Photo credit: Thimphu club

Closure of major entertainment club leaves many unemployed

The news of the closure of a major entertainment club, Thimphu Club, in the capital comes as a surprise to many of its customers, and also leaves 20 employees of the club, mostly women in their 20s, out of a job. 18 of them worked as permanent staff with their salary from the club as their only source of income.

According to a source, the club owner has not provided any rationale reasons for the closing down the club. It was further said that the landlord was not willing to extend the agreement period which was till the end of this month. The landlord has given the Thimphu Club owner a month’s notice to vacate.

The manager of the club said the employees are kept on hold, as the club owner said they have time till the end of the month, and after that a decision could be made.

The manager mentioned that the business has not been doing well in the last four to five months.

He said, “For the last couple of months, not just the Thimphu Club, but most of the clubs and karaoke bars are not doing so well. Many factors could contribute to it, like the lack of regional tourists, as before COVID, Thimphu Club used to have a lot of regional tourists. But now, they are totally not coming.”

He also said that for the last couple of months the Mega Festivals has also attracted most of the people, and the club saw a drastic decrease in the customers. He added, “Last couple of months, there has been too many mega events happening, it was as good as closing the business. Also, there are many new clubs and business opening.”

Further, he said most of their regular customers have left for abroad as part of the migration for better job opportunities.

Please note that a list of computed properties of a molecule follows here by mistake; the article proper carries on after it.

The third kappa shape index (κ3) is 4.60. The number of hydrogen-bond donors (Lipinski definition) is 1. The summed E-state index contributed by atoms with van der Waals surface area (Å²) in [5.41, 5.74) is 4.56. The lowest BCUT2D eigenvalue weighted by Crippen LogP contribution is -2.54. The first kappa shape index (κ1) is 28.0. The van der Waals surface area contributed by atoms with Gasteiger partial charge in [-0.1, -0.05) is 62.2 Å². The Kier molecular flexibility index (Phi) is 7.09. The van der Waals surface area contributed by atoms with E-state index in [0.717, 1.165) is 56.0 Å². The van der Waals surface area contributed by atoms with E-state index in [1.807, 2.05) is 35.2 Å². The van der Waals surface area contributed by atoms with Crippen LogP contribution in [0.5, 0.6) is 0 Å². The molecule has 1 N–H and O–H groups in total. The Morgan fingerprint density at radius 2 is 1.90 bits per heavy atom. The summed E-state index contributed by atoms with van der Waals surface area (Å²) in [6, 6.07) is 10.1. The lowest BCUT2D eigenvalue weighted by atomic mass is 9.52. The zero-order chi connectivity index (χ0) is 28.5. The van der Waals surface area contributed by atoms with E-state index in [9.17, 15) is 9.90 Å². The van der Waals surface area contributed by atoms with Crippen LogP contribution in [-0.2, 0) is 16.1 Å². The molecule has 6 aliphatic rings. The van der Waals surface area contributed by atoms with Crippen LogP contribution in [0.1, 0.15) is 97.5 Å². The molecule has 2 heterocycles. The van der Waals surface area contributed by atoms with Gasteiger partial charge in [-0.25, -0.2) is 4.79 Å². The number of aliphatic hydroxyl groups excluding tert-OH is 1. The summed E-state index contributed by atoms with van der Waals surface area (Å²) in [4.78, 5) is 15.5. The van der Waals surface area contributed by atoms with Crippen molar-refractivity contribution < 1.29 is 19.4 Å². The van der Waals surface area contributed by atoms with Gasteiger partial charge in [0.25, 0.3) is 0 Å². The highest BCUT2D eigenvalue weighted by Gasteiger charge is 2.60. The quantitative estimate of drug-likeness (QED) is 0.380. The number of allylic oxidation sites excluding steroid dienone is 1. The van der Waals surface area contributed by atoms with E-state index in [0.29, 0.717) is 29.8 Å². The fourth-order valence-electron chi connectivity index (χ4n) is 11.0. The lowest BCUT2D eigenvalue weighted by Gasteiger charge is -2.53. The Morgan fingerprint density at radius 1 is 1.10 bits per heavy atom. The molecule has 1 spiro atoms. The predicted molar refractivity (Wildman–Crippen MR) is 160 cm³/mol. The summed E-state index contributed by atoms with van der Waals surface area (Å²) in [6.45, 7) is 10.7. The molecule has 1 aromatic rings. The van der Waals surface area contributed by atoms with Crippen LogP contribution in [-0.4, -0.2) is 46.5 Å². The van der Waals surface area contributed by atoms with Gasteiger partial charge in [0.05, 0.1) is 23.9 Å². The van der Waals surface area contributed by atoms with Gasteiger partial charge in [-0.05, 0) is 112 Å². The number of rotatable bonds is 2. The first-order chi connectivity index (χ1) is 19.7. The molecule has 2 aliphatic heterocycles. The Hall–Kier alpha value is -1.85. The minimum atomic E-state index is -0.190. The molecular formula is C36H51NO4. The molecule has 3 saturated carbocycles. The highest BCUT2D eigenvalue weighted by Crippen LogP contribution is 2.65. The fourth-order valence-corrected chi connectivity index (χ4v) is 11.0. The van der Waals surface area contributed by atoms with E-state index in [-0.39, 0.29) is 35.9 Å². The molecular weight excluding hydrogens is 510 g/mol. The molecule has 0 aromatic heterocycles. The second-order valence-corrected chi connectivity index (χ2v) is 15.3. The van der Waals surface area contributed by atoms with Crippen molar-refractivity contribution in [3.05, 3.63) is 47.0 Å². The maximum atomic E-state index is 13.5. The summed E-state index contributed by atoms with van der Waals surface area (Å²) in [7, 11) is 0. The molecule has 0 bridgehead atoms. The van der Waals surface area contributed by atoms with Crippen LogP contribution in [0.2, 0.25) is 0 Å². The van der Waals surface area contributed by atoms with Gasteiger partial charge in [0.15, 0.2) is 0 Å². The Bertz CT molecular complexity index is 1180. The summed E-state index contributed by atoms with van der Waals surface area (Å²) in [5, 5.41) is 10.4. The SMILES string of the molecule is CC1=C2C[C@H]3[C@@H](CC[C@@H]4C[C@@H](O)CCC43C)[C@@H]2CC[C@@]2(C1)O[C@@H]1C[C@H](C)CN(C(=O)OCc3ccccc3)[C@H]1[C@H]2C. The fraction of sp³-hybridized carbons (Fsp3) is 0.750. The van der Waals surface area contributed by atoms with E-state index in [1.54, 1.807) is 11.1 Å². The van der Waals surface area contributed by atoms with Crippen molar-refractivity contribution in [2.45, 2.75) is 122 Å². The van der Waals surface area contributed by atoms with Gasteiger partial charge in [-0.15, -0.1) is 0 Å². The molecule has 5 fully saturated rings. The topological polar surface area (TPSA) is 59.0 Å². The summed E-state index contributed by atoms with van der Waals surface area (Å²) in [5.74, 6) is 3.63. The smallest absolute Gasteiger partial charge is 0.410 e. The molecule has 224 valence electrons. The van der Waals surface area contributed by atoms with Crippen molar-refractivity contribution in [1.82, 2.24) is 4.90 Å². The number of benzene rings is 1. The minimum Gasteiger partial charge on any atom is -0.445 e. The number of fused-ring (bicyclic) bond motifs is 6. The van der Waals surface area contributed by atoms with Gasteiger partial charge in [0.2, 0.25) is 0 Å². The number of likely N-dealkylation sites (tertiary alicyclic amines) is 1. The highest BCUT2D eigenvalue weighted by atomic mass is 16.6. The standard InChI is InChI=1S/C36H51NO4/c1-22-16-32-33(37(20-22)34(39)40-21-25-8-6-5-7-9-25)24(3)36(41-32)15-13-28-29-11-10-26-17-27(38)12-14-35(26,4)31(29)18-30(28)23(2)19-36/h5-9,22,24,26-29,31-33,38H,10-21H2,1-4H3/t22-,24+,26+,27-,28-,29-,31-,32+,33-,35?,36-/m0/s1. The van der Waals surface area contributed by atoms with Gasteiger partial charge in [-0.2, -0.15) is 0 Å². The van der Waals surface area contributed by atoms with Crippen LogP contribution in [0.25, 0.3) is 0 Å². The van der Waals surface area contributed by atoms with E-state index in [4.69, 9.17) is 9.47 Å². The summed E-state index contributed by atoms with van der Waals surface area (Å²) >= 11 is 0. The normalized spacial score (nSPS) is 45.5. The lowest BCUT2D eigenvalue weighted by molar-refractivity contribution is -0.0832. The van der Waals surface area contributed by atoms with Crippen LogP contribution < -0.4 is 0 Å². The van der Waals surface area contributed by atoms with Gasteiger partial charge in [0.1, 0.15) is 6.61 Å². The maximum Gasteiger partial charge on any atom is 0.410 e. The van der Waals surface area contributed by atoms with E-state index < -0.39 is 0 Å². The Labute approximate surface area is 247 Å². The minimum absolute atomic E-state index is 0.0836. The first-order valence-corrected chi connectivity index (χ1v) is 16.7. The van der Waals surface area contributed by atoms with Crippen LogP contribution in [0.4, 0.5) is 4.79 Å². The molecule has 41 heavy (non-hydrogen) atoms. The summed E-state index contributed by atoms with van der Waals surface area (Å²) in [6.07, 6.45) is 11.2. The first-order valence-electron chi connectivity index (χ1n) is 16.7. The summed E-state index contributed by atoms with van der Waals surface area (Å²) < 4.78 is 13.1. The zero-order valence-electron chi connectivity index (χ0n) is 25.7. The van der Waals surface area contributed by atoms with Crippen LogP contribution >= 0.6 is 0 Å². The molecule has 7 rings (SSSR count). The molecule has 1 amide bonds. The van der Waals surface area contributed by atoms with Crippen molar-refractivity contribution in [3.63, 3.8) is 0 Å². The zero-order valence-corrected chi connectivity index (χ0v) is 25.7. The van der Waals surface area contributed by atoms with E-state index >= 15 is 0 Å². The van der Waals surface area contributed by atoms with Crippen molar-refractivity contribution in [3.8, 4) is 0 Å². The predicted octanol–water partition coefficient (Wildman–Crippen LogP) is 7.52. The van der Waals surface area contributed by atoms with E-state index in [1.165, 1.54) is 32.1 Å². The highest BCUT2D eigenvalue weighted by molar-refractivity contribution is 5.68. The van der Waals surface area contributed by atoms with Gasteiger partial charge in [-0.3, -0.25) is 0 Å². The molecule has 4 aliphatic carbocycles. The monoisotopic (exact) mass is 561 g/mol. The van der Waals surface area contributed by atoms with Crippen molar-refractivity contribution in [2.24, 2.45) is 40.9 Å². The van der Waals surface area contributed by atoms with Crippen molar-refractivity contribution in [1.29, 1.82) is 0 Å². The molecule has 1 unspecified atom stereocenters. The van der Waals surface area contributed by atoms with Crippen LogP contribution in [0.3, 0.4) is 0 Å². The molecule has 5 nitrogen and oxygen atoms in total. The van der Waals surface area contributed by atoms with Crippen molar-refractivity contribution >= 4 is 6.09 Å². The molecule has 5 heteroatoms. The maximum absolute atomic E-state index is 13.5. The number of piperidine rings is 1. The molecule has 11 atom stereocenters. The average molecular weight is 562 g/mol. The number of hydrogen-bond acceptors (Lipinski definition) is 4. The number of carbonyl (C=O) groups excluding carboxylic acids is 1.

While most of the employees are waiting till the end of the month to make a decision, a few of the them mentioned that they are planning to go back to the village, as most of them are not from Thimphu. Some of them even said that they are planning to join DeSuung.

The manager shared that the attrition rate is posing as a challenge. “The attrition rate was there, and since it was not a high paying job people keep leaving, coming in and out, especially the new ones, but there are staff who have been with the club for more than 8 years.”

He said the biggest challenge is financing the club due to the sheer number of staff. At one point of time, they even had 30 employees.

“Minimum salary paid was Nu 11,000, with transportation provided. One time dinner and snacks were also provided. Senior staff are paid Nu 12,000 to Nu 15,000. I used to get Nu 20,000 plus depending on the business.”

A dancer shared that he had been working at the club for a year and a half. He said as he likes dancing, he is not sure what other jobs to look for. Luckily, he is staying with his family in the capital.

He said that the employees have formed a group on social media and are planning to perform in programs if the plans go well.

The bartender said till now he has been adjusting hand to mouth with the pay that he used to get from the club, and with the closing of the club he can’t think of any alternatives than to go back to his village.

A female dancer said she is planning to apply for overseas jobs. Meantime, she is hopeful of receiving calls from the Kalapingka Drayang and City Club to join them.

Four more dancers are also planning to apply for overseas jobs even though they do not have high academic qualifications.

One of the female dancers said her house owner has asked her to vacate the house. She said, “I have a 7-month old son to look after and as my husband is unemployed dancing in the club was our only income. If the situation stays the same, I am planning to go back to my village as it is very difficult to survive in the capital. Though others clubs have offered me to come and join them, but I have to look after my son. I don’t think I will be able to manage the time now.”

 Meanwhile, the Thimphu Club owner said he is going to talk with the landlord for a possible rental lease extension.

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